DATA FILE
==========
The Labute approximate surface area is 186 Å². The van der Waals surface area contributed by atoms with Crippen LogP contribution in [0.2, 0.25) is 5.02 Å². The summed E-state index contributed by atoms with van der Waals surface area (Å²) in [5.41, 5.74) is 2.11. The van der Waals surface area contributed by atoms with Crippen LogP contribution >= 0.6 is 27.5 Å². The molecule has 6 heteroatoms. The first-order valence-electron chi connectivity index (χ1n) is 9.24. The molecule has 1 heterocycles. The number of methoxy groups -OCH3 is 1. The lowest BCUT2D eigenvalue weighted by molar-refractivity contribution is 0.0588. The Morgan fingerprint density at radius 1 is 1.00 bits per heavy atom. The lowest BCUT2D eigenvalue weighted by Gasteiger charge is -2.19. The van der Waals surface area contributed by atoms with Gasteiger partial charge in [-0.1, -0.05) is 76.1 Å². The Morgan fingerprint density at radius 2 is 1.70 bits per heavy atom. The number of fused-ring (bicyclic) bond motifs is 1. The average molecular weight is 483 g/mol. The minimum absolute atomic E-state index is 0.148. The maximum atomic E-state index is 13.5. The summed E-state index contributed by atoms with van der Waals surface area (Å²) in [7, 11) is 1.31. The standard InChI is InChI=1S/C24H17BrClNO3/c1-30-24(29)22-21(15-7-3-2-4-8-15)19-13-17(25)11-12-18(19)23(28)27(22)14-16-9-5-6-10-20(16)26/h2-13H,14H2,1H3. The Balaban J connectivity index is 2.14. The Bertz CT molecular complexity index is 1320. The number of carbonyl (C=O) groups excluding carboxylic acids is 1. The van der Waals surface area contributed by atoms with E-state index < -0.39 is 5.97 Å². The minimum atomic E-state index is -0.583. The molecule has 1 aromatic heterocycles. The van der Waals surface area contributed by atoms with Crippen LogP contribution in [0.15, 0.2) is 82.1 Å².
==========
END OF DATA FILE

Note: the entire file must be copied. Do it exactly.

The Labute approximate surface area is 186 Å². The van der Waals surface area contributed by atoms with Crippen LogP contribution in [0.2, 0.25) is 5.02 Å². The summed E-state index contributed by atoms with van der Waals surface area (Å²) in [5.41, 5.74) is 2.11. The van der Waals surface area contributed by atoms with Crippen LogP contribution >= 0.6 is 27.5 Å². The molecule has 6 heteroatoms. The first-order valence-electron chi connectivity index (χ1n) is 9.24. The molecule has 1 heterocycles. The number of methoxy groups -OCH3 is 1. The lowest BCUT2D eigenvalue weighted by molar-refractivity contribution is 0.0588. The Morgan fingerprint density at radius 1 is 1.00 bits per heavy atom. The lowest BCUT2D eigenvalue weighted by Gasteiger charge is -2.19. The van der Waals surface area contributed by atoms with Gasteiger partial charge in [-0.1, -0.05) is 76.1 Å². The Morgan fingerprint density at radius 2 is 1.70 bits per heavy atom. The number of fused-ring (bicyclic) bond motifs is 1. The average molecular weight is 483 g/mol. The minimum absolute atomic E-state index is 0.148. The maximum atomic E-state index is 13.5. The summed E-state index contributed by atoms with van der Waals surface area (Å²) in [7, 11) is 1.31. The standard InChI is InChI=1S/C24H17BrClNO3/c1-30-24(29)22-21(15-7-3-2-4-8-15)19-13-17(25)11-12-18(19)23(28)27(22)14-16-9-5-6-10-20(16)26/h2-13H,14H2,1H3. The Balaban J connectivity index is 2.14. The Bertz CT molecular complexity index is 1320. The number of carbonyl (C=O) groups excluding carboxylic acids is 1. The van der Waals surface area contributed by atoms with E-state index < -0.39 is 5.97 Å². The minimum atomic E-state index is -0.583. The molecule has 1 aromatic heterocycles. The van der Waals surface area contributed by atoms with Crippen LogP contribution in [0.15, 0.2) is 82.1 Å².